Yet, the Black Kirk storyline underscores the fact that Claire was probably being led to feel a false sense of security. The poisoning of the boys serves several purposes, but probably the most important part is the introduction of the menacing Father Bain (Tim McInnerny). As distasteful as his backward attitudes toward the females of the species are, the vehemence of his misogyny is yet another warning.
Father Bain becomes important in later in the story, but Diana Gabaldon doesn’t have him play that big of a role early on in the book. In this episode, like in the book, Father Bain does get involved with the apprehension and punishment of the tanner’s lad (Blair Cunningham) who’d stolen bannocks from his employer, but in the book his part in this portion of the book was largely as a ‘walk-on’ part. The addition of Bain’s attempt to exorcise the demon that possesses Mrs. Fitz’s nephew, Tammas Baxter (Daniel Kerr), expands the role he plays, but is also a stellar opportunity to introduce Claire to the rampant sexism of that time, and the additional menace that men like Father Bain could pose to her. A danger that will lead to worse things for Claire later, so introducing him now is a nice bit of foreshadowing for Father Bain.
He is a first-class woman-hater, holding all women in suspicion, and it seems that he especially distrusts women who won’t do as they’re told. This especially seems to be true for women like Claire. The support Mrs. Fitz and her sister, Mrs. Baxter (Lynsey-Anne Moffat) give him initially is a blow to Claire, but it would have been something that women in their position (relatively uneducated women of the working class) would have believably have done.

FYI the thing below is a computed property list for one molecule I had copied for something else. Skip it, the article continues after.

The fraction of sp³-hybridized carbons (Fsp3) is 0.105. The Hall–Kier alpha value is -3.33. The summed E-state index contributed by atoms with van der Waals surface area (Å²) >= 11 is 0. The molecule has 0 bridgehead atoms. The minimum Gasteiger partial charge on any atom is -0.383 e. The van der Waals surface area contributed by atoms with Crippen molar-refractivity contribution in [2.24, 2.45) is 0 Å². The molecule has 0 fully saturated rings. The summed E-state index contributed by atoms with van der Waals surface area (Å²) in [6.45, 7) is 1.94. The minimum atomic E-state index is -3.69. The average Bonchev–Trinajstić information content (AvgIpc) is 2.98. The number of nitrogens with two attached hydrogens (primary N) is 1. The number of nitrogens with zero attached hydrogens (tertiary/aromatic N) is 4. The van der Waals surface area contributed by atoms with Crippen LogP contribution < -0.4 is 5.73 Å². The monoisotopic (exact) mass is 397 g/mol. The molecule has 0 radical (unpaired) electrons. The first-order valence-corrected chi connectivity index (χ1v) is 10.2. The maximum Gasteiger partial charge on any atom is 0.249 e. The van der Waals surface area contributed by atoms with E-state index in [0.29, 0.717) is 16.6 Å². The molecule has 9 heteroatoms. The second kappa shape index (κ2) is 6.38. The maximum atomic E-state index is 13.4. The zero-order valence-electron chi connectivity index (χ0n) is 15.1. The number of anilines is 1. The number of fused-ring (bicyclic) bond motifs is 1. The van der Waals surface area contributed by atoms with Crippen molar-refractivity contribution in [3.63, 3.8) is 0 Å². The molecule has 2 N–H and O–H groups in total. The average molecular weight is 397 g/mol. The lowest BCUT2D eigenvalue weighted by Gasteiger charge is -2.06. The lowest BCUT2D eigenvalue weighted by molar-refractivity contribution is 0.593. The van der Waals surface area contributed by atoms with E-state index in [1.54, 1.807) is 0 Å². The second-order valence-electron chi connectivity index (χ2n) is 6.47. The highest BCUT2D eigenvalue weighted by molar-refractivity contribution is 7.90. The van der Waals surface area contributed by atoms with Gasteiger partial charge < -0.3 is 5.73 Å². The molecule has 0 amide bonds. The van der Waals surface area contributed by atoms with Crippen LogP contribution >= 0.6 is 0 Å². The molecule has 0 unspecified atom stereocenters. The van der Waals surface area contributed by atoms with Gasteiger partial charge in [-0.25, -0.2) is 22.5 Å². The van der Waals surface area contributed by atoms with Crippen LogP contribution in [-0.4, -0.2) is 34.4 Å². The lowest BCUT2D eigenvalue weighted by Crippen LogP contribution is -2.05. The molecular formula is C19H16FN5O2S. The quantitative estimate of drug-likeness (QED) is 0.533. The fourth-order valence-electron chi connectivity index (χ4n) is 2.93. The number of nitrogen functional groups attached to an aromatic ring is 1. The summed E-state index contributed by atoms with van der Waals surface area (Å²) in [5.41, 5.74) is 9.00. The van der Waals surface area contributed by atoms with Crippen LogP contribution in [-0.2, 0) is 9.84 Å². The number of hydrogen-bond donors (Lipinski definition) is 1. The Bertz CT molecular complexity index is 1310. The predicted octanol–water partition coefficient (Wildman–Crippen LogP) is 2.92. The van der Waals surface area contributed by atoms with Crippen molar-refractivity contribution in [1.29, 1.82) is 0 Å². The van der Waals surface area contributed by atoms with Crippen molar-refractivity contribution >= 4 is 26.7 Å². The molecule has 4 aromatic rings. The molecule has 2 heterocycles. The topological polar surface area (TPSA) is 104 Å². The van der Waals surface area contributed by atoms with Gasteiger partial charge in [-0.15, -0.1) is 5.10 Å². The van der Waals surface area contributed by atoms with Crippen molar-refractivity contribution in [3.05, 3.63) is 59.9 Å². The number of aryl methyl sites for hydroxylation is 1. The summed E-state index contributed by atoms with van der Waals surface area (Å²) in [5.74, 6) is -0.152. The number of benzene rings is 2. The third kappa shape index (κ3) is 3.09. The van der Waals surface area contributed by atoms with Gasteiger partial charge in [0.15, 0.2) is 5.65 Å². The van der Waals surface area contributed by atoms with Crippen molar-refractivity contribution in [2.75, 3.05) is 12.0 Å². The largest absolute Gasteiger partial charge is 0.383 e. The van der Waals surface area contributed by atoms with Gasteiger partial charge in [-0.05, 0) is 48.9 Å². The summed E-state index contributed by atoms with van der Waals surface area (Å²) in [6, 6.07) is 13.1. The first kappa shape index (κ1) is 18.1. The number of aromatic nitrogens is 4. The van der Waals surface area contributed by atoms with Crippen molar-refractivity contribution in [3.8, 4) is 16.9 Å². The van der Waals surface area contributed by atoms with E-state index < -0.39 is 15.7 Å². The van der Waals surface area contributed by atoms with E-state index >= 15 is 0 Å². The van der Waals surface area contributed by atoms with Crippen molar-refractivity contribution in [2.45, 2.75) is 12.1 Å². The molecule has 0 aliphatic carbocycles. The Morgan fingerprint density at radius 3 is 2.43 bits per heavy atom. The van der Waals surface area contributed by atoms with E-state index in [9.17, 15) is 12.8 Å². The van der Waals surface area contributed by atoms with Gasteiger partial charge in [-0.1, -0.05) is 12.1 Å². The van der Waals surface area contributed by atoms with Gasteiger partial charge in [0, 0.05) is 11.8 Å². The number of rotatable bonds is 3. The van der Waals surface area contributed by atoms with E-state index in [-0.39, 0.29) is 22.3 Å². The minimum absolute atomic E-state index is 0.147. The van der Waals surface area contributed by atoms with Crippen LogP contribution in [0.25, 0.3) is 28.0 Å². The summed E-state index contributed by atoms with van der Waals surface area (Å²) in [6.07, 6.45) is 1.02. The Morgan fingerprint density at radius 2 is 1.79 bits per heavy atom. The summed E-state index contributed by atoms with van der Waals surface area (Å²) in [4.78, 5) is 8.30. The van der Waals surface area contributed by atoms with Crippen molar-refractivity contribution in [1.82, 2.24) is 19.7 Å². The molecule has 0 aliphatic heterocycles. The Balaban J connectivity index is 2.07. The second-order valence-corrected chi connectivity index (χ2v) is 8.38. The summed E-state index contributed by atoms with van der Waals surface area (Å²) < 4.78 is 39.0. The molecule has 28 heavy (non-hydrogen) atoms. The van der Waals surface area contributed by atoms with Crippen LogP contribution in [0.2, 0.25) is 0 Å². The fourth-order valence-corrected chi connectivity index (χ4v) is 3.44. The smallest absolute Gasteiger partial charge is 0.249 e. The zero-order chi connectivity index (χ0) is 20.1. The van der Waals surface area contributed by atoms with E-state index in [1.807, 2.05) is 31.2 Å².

Angus (Steven Walters) echoes this, scolding Claire, or complaining loudly, whenever she does something unexpected or when she fails to follow orders. His annoyance with her just pours salt on the wounds. Claire is hugely unhappy and is pretty much getting it from all sides in this episode. She really is a stranger in a strange land, as she tells Geillis later, and it isn’t that easy to try and to fit in.
Yet, going from how the rest of the episode goes for, she needs to win Colum’s favor and it couldn’t come soon enough. She tries so hard to make a difference, only to be marginalized and isolated. Even Jamie (Sam Heughan) kisses Laoghaire (Nell Hudson) in front of her, which proves again just how alone she truly is. Even 16 year olds get intimate with handsome men, while all she gets is a lecture from Murtagh (Duncan Lacroix) that she should know better than to tease Jamie.
Even as beset as she is on all sides, Claire is determined to do what she thinks is right, no matter what. Initially, it seems like her stubborn refusal to follow the expected gender roles of the time will pay off. It is only through using her medical knowledge will she get the men of the castle to trust her enough to loosen the security around her, but things don’t work out that way. In helping Colum’s pain and saving Mrs. Fitz’s nephew from poisoning (something only she was equipped to do), is also what will make Colum do whatever he can to keep her working for him as long as he can.
It’s a depressing catch-22, which leads her to a fairly deep depression at the end of the episode. Luckily, Gwyllyn the Bard’s (Gillebride MacMillan) song about a woman who traveled through the stones gives her hope and serves to strengthen her resolve to go back to Craigh Na Dun, to go back to Frank, no matter what the cost. It was a beautifully constructed episode, serving up hope and dashing it for Claire over and over, until the end she finds it again at the end. It was a fantastic episode.
The acting from the main cast members was excellent in the episode, but I was especially impressed with Lotte Verbeek as Geillis and Annette Badland as Mrs. Fitz. Their characters came to the forefront more than in previous episodes and the actresses were completely up to the task.